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Please note: This summary is provided to help you understand the regulations. Consult the references provided for links to the full text of the regulations.

State Regulations Resulting from
Federal Control Techniques Guidelines (CTGs)

Control Techniques Guidelines (CTGs) are documents issued by EPA to provide States with recommendations on how to control the emissions of Volatile Organic Compounds (VOCs) from a specific type of product or source category in an ozone nonattainment area (a locality where air pollution levels persistently exceed National Ambient Air Quality Standards). The Clean Air Act (CAA) allows EPA to issue CTGs in place of national regulations when the EPA determines that a CTG will be substantially as effective as a regulation in reducing VOC emissions. The CTG provides states with the EPA's recommendation of what constitutes a Reasonably Available Control Technology (RACT) for the covered category. The Industrial Cleaning Solvents CTG was published by EPA in 2006 (EPA 453/R-06-001). This CTG applies to industries that use organic solvent for cleaning unit operations such parts cleaners and emits at least 6.8 kg/day (15 lb/day) of VOC.

The Clean Air Act requires that states include RACTs in their State Implementation Plans or SIPs (enforceable plan developed at the state level that explains how the state will comply with air quality standards according to the Federal Clean Air Act), for sources of emissions in nonattainment areas. EPA defines RACT as "the lowest emission limitation that a particular source is capable of meeting by the application of control technology that is reasonably available considering technological and economic feasibility."

Each CTG includes a "presumptive norm'' or "presumptive RACT'' that the EPA believes satisfies the definition of RACT. If a state submits a RACT rule that is consistent with the presumptive RACT, the state does not need to submit additional support to demonstrate that the rule meets the Clean Air Act's RACT requirement. However, if the state decides to submit an alternative emission limit or level of control for a source or source category for which there is a presumptive RACT, the state must submit independent documentation as to why the rule meets the statutory RACT requirement. This rule causes some variation of solvent cleaning standards from state to state and even within states.

EPA's recommended measures for controlling emissions of VOC from solvent cleaning includes:

  • Work practice standards.
  • Covering open containers and used applicators.
  • Minimizing air circulation around cleaning operations.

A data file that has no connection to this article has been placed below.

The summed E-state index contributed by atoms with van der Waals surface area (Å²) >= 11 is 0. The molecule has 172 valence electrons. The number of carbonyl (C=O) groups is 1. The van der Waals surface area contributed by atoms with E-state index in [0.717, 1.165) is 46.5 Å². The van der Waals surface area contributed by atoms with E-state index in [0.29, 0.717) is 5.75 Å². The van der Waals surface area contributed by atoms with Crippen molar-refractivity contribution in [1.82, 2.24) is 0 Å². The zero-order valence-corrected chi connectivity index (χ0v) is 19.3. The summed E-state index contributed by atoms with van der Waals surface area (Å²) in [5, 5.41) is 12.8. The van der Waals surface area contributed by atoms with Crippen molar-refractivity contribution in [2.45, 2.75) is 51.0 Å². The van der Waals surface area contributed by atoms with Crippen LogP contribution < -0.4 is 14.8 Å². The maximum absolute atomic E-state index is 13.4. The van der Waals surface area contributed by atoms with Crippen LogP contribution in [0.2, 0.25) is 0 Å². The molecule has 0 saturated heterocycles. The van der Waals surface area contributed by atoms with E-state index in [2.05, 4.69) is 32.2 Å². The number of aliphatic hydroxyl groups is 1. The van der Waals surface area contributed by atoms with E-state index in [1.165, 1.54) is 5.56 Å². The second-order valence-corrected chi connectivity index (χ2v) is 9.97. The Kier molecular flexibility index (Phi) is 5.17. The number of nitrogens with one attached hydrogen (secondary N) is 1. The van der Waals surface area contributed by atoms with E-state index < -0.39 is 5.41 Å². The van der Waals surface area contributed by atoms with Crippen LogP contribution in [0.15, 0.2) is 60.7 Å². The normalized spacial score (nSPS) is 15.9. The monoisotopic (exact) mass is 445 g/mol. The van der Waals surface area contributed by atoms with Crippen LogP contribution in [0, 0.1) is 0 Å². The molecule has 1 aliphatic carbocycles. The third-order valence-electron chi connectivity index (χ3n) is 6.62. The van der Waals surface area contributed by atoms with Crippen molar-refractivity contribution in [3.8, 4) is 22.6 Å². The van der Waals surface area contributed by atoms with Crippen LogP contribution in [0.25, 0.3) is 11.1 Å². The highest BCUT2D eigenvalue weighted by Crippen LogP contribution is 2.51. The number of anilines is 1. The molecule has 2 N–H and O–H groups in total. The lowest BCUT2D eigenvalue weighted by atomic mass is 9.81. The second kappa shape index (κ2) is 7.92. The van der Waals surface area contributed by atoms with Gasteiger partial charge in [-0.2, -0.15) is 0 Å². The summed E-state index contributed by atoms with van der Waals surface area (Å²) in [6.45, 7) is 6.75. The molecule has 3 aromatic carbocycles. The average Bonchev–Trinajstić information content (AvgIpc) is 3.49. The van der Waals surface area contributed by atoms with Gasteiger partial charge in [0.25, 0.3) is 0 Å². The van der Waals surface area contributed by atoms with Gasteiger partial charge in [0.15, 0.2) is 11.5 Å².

• Properly disposing of used solvent and shop towels.
  • Implementing equipment practices that minimize emissions (e.g., keeping parts cleaners covered, maintaining cleaning equipment to repair solvent leaks, etc.).
  • Limitations on VOC content of the cleaning materials (VOC content limit of 50 grams VOC per liter (0.42 1b/gal) of cleaning material).
  • An optional alternative limit to VOC content (8 millimeters of mercury composite vapor pressure of the cleaning materials).
  • Also, the use of add-on controls with an overall emission reduction of at least 85 percent by mass.

States can adopt these recommendations and include them in their SIP revisions or adopt RACT rules that provide for different approaches. For example, for a given industrial sector or cleaning operation, where appropriate, a state may offer the flexibility of requiring only work practices. Regardless of the approach a state pursues in its RACT rule, EPA reviews the State RACT rule as part of the SIP approval process and makes the final determination as to whether the State rule comports with the RACT requirements of the Act.

Other State Regulations

States may implement regulations and standards for solvent cleaning that are not specifically related to CTGs and/or are more stringent than the federal regulations, including NESHAPs and RACT rules. This causes some variation of solvent cleaning standards from state to state. The following are examples:

  • Illinois requires cold solvent cleaning operations to use solvents having a vapor pressure of 2 millimeters or less of mercury (see Illinois Cold Cleaning regulations).
  • Indiana's rule for cold solvent cleaning (326 IAC 8-3-8) prohibits the sale of solvents for use in degreasing operations with a vapor pressure that exceeds one (1) millimeter of mercury.

Therefore, facilities should check with their state environmental agency to determine which regulations apply and the exact standards they must meet. The Air Pollution State Resource Locator is a good starting point for investigating state rules and finding points of contact at state agencies and local air districts.